Avianca to Make Frequent-Flier Program a Separate Unit, CEO SaysAndrea Jaramillo
Avianca Holdings SA, Colombia’s biggest airline, is splitting its LifeMiles frequent-flier rewards program into a separate operating unit, Chief Executive Officer Fabio Villegas said.
LifeMiles is growing on average 40 percent a year and now has 5 million members, Villegas said today in an interview in his Bogota office. He said the company hasn’t decided whether it makes sense to eventually do an IPO for the unit.
“We want it to be an independent business unit within Avianca Holdings,” Villegas said. “That will allow us to establish the relationship between the company and the frequent-flier program, understand how that contractual relationship works and produce independent accounting results.”
Brazil’s Gol Linhas Aereas Inteligentes SA took its Smiles SA frequent-flier unit public last year, while Sao Paulo-based Tam SA, which is now part of Latam Airlines Group SA, did an IPO of its Multiplus SA rewards program in 2010. Grupo Aeromexico SAB, Mexico’s biggest airline, is considering an IPO of its frequent-flier rewards program, two people with direct knowledge of the talks said earlier this month.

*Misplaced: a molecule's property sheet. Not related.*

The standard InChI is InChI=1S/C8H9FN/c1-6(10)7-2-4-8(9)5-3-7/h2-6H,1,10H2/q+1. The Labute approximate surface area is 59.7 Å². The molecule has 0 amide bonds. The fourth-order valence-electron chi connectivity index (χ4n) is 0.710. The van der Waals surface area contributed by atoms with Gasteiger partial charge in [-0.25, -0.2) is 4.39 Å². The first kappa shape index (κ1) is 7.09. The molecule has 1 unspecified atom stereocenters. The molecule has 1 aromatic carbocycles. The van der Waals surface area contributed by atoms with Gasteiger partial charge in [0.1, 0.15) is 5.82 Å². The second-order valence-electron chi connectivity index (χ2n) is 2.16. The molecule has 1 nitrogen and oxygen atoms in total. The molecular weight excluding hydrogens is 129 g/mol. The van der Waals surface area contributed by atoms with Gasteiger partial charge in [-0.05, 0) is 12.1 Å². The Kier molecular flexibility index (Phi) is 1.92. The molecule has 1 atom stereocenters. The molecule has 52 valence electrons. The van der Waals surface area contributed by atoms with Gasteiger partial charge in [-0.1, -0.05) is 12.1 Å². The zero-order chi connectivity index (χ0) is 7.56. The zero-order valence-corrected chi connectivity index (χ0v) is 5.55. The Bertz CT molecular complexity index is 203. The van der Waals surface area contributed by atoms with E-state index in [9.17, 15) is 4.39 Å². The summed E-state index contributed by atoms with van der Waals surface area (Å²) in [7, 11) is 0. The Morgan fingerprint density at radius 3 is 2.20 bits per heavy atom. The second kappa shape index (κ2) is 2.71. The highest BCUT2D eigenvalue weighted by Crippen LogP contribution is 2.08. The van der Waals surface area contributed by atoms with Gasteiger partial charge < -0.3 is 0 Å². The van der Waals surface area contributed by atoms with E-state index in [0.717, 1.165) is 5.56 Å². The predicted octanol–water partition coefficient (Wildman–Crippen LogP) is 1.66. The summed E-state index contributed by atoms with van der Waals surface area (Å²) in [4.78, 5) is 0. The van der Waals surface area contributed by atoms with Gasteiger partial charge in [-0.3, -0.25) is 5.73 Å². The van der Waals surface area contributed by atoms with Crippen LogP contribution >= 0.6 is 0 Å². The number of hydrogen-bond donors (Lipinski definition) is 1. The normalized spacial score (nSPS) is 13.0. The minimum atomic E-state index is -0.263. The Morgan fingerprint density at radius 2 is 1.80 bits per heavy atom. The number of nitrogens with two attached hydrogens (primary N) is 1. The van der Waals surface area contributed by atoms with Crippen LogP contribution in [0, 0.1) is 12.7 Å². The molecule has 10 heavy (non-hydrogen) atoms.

Airline rewards programs make money by selling miles to banks or hotels to give to customers, earning interest on the cash before awards are redeemed by customers. They can also sell points to carriers and retailers and then buy airline seats and other rewards at a discount, pocketing the difference.
Avianca expects to take delivery of four Boeing 787 Dreamliners this year starting in October and another four next year of the 15 it has ordered, Villegas said. As Avianca incorporates the Dreamliners to its fleet, it will replace Airbus A330 planes, he said.
This year Avianca’s available seat kilometers, a measure of capacity, will grow about 8 percent, Villegas said.